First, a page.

One balmy morning in March 2013, residents of Jalandhar village in Junagadh, Gujarat, woke up to a commotion around an under-construction well. In the night, a leopard had fallen into the well.
The village we are talking about lies on the periphery of the Gir National Park, recognized as the last abode of the Asiatic Lion. People living here are used to spotting big cats in their backyards. In this case, like many others, the crowd around the well kept increasing and everyone was talking about the fate of the leopard.
The wildlife rescue team from the forest department was quick to respond, but then there was the question of who would go down the narrow shaft of the well. Rasila P. Vadher, 29, the only woman in the rescue and rehabilitation team of the forest department in Gir, volunteered.
“The leopard had fallen to a depth of about 40-50 feet. There was very little light inside and space to manoeuvre for tranquilising the animal,” says Vadher.
A parrot cage, a specially designed metal cage in the shape of a traditional bird cage used by the forest department for rescue operations, was brought in for the job. These types of cages are built to accommodate a human being and Vadher snugly fitted into it; slowly and steadily she was lowered into the dark pit. The leopard was by now in a frenzy.
When Vadher was just 10 feet away from the leopard, she fired her dart gun and tranquilised the big cat. After making sure the tranquiliser had taken effect, she got out of the metal cage and secured the animal, which was pulled out. Vadher came the same way she went in. The leopard was then taken back to the national park and released in the wild.
Since her enrolment in the forest department in 2008, Vadher has taken part in over 800 rescues in and around Gir. Rescues from wells, pits, people’s homes, farms and other places—the number includes over 400 leopards, 200 lions, crocodiles, pythons and and birds. But she particularly remembers this particular rescue mission.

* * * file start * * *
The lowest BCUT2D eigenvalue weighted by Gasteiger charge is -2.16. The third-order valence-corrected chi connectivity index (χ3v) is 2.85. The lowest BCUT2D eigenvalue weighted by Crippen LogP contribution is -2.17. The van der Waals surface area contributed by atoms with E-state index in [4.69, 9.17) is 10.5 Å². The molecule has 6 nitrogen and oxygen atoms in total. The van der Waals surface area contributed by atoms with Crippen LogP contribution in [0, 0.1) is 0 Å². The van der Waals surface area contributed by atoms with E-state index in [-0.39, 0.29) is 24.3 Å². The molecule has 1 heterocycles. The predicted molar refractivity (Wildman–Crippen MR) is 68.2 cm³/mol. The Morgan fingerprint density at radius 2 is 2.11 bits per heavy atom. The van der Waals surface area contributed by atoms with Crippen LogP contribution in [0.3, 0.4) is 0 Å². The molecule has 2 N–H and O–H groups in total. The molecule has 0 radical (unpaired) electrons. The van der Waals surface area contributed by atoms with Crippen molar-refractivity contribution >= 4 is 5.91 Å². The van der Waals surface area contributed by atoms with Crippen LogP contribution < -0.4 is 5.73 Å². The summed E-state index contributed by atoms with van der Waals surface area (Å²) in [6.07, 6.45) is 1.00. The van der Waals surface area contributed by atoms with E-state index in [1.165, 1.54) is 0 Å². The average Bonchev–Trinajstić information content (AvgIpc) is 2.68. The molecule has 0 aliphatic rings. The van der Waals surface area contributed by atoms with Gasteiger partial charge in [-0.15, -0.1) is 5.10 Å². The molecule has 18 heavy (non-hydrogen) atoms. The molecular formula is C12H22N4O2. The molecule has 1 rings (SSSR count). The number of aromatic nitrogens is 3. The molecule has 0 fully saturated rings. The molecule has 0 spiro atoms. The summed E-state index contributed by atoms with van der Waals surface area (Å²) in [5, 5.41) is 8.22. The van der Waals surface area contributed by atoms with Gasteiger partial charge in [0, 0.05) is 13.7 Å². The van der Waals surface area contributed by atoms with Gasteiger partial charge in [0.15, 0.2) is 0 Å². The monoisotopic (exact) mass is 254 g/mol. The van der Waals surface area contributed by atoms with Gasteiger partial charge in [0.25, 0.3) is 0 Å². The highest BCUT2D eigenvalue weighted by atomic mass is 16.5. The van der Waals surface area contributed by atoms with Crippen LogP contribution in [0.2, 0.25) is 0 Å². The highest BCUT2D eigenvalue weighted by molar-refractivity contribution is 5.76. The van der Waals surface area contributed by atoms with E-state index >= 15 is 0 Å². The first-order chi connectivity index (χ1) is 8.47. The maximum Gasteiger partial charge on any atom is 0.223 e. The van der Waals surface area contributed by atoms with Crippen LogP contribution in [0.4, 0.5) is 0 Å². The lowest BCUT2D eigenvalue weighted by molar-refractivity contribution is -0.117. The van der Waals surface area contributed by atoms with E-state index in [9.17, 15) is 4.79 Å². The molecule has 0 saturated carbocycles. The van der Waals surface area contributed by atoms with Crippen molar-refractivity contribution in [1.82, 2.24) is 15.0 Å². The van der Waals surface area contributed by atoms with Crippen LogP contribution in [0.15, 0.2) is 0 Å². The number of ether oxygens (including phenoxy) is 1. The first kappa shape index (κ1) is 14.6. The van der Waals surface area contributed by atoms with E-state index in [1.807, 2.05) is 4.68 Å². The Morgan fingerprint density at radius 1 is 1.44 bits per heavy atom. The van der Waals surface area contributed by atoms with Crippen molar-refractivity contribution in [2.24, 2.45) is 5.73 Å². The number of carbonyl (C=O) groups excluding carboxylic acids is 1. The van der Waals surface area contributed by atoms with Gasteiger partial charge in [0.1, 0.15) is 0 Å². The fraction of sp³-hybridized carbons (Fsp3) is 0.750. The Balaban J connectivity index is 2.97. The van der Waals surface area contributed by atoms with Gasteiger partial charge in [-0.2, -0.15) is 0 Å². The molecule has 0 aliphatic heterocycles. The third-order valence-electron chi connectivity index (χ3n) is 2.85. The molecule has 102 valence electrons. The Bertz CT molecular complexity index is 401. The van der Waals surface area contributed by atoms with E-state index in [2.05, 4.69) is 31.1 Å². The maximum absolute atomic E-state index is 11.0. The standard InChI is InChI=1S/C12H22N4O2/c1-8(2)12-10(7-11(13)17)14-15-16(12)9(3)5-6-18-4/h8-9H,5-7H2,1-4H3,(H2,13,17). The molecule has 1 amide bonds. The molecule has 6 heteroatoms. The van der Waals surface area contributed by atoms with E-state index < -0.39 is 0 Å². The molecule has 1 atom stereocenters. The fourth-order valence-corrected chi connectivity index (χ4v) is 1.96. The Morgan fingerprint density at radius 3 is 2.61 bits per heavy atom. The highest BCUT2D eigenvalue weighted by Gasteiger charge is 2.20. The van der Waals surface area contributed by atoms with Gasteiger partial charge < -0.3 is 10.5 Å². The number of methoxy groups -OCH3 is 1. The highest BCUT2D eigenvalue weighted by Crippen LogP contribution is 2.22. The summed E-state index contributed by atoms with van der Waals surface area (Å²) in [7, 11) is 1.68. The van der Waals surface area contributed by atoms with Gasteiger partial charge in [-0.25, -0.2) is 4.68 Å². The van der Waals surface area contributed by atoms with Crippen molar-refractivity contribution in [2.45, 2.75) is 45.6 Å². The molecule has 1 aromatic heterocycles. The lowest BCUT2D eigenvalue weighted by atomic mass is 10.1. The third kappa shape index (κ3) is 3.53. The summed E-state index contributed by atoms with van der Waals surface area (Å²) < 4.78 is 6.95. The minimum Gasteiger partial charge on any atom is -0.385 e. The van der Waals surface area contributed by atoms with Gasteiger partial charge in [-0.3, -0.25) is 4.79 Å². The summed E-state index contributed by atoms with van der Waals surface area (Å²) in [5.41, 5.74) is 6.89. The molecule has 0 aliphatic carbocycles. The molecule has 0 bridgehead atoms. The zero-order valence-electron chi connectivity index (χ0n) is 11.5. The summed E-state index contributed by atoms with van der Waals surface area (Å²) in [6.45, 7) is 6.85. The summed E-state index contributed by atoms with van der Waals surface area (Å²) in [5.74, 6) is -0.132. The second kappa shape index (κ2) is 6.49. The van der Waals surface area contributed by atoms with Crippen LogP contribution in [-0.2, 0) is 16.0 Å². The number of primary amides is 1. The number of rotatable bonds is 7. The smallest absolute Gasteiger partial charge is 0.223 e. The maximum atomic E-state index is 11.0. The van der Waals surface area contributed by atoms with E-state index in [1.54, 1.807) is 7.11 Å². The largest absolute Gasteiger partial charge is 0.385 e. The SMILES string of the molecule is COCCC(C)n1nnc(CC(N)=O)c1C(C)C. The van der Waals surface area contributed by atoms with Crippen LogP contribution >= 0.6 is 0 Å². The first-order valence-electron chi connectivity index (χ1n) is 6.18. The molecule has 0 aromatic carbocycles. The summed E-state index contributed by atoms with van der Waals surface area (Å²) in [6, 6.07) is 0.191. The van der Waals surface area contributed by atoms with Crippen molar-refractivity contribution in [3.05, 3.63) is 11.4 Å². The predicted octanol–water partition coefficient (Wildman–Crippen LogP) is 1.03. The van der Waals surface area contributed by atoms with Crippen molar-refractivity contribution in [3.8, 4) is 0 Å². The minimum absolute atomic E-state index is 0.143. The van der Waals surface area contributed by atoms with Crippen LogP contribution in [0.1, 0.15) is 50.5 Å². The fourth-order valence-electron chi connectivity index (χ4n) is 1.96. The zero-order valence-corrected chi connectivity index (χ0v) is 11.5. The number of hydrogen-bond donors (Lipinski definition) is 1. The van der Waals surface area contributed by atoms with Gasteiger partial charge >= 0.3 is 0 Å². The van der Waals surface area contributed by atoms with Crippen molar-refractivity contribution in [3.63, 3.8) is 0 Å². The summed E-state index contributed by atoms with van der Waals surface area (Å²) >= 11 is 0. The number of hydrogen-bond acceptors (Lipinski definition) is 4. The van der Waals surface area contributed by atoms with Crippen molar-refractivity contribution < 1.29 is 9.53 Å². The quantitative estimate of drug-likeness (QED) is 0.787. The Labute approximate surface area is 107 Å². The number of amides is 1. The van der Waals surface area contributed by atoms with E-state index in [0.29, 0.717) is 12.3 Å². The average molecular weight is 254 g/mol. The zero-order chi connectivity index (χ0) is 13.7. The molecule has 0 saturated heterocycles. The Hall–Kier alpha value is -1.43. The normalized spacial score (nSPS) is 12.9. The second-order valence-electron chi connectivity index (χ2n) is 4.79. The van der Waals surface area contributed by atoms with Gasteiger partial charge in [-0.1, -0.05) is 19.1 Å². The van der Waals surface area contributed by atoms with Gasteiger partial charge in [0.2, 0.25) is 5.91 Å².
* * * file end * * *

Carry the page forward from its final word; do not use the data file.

Ask Vadher how it feels like to encounter a lion on foot and she calmly replies, “The lion is like a family member, it never attacks; if it doesn’t want you to come closer it will give a warning for you to go away. We understand the mood of the animal by the twitch of the ear or tail. ”
Vadher’s knowledge of different species and her skills in handling individual animals in tricky situations have helped in mitigating human-wildlife conflict in villages around Sasan Gir.
Each rescue mission is a new challenger. Whenever duty calls, Vadher also joins anti-poaching patrols nabbing poachers. She also participates in awareness programmes and nature camps to sensitise villagers living along the periphery of the Gir National Park.
Vadher’s exemplary courage and dedication has been lauded by not only the forest department and locals but also Narendra Modi when he was the chief minister of Gujarat. Modi took the initiative to appoint women staff as Van Raksha Sahayaks (forest guards) in 2007, and praised their exemplary role in wildlife conservation.
Vadher grew up in Bhanduri village, Junagadh. After her father’s death, her mother worked as a daily labourer to make ends meet. In spite of the hardships, she saw to it that her two children went to school. Vadher went on to graduate with a first class bachelor’s degree in Hindi, from Saurashtra University. Today she is the only earning member in her family and takes care of her mother and younger brother.
In 2007, Vadher got an opportunity to join the State Reserve Police Force but decided to stick to her job as a forest guard. “Everything in the forest interests me—from the scorpion, trees and birds to the big cats.”
Apart from her duty as a rescue forester, Vadher loves sports and photography. “I love to play chess; I once played at the national level in Goa and came fourth in the competition. I look forward to our department’s annual sports day on 26 January. This year, I participated in long jump, 100-200 metre run, badminton and chess,” says Vadher.
Brij Bihari Sharma, Dev Singh, Rakesh Kumar and Rasila Vadher have been recognized through Hem Chand Mahindra Wildlife Foundation and Saevus Wildlife Warriors Awards, 2014.
This year, seven people will be felicitated with the Wildlife Warrior Awards. They are:
1. Biraj Barman, forester – Dibru-Saikhowa National Park, Assam
2. Babu Rathod, forest guard – Brahmagiri Wildlife Sanctuary, Karnataka
3. Pan Singh Gaunia, watcher – Nandhour Wildlife Sanctuary, Uttarakhand
4. Mangal Kachhap, ranger – Dalma Wildlife Sanctuary, Jharkhand
5. Kauleshar Bhagat, forest guard – Dalma Wildlife Sanctuary, Jharkhand
6. Joint award to: Atulkumar Bhanusankar Dave – (range forest officer) & Isha Hasan Sumra (watchman) of Kutch Bustard Sanctuary, Gujarat.
This is the second blog in a two-part series profiling two of the winners of Wildlife Warriors 2014 awards, this year’s edition of which will be presented on Monday at the Bombay Natural History Society (BNHS), Mumbai. The awards have been instituted to honour the foot soldiers of India’s national parks and wildlife sanctuaries.